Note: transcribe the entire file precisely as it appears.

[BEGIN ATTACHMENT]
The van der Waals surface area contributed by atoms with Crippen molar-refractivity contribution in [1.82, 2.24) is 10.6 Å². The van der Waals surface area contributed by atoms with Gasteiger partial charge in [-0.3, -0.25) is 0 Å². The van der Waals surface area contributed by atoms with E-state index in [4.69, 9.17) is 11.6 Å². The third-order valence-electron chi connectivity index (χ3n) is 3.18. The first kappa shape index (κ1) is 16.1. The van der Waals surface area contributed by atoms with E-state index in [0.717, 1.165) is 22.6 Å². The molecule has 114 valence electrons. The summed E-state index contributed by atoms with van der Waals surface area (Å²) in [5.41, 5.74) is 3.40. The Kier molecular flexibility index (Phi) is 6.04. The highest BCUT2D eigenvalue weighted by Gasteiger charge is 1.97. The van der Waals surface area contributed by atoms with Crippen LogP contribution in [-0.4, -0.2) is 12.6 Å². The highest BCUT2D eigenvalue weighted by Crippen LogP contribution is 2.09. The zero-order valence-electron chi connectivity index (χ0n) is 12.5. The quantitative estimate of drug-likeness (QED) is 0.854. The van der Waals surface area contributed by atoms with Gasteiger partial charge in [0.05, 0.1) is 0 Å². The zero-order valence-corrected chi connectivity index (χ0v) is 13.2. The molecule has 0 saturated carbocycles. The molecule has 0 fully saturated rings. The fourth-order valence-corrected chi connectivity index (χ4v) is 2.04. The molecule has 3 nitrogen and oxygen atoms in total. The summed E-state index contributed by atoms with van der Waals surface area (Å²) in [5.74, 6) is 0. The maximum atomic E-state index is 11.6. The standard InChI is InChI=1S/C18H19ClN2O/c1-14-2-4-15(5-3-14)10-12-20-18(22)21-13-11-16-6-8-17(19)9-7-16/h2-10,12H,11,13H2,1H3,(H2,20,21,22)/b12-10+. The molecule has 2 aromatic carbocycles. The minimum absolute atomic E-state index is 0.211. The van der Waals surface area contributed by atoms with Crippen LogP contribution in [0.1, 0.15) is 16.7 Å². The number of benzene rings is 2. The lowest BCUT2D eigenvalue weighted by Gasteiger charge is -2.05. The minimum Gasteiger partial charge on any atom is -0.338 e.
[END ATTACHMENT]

The van der Waals surface area contributed by atoms with Crippen molar-refractivity contribution in [1.82, 2.24) is 10.6 Å². The van der Waals surface area contributed by atoms with Gasteiger partial charge in [-0.3, -0.25) is 0 Å². The van der Waals surface area contributed by atoms with E-state index in [4.69, 9.17) is 11.6 Å². The third-order valence-electron chi connectivity index (χ3n) is 3.18. The first kappa shape index (κ1) is 16.1. The van der Waals surface area contributed by atoms with E-state index in [0.717, 1.165) is 22.6 Å². The molecule has 114 valence electrons. The summed E-state index contributed by atoms with van der Waals surface area (Å²) in [5.41, 5.74) is 3.40. The Kier molecular flexibility index (Phi) is 6.04. The highest BCUT2D eigenvalue weighted by Gasteiger charge is 1.97. The van der Waals surface area contributed by atoms with Crippen LogP contribution in [-0.4, -0.2) is 12.6 Å². The highest BCUT2D eigenvalue weighted by Crippen LogP contribution is 2.09. The zero-order valence-electron chi connectivity index (χ0n) is 12.5. The quantitative estimate of drug-likeness (QED) is 0.854. The van der Waals surface area contributed by atoms with Gasteiger partial charge in [0.05, 0.1) is 0 Å². The zero-order valence-corrected chi connectivity index (χ0v) is 13.2. The molecule has 0 saturated carbocycles. The molecule has 0 fully saturated rings. The fourth-order valence-corrected chi connectivity index (χ4v) is 2.04. The molecule has 3 nitrogen and oxygen atoms in total. The summed E-state index contributed by atoms with van der Waals surface area (Å²) in [5.74, 6) is 0. The maximum atomic E-state index is 11.6. The standard InChI is InChI=1S/C18H19ClN2O/c1-14-2-4-15(5-3-14)10-12-20-18(22)21-13-11-16-6-8-17(19)9-7-16/h2-10,12H,11,13H2,1H3,(H2,20,21,22)/b12-10+. The molecule has 2 aromatic carbocycles. The minimum absolute atomic E-state index is 0.211. The van der Waals surface area contributed by atoms with Crippen LogP contribution in [0.1, 0.15) is 16.7 Å². The number of benzene rings is 2. The lowest BCUT2D eigenvalue weighted by Gasteiger charge is -2.05. The minimum Gasteiger partial charge on any atom is -0.338 e.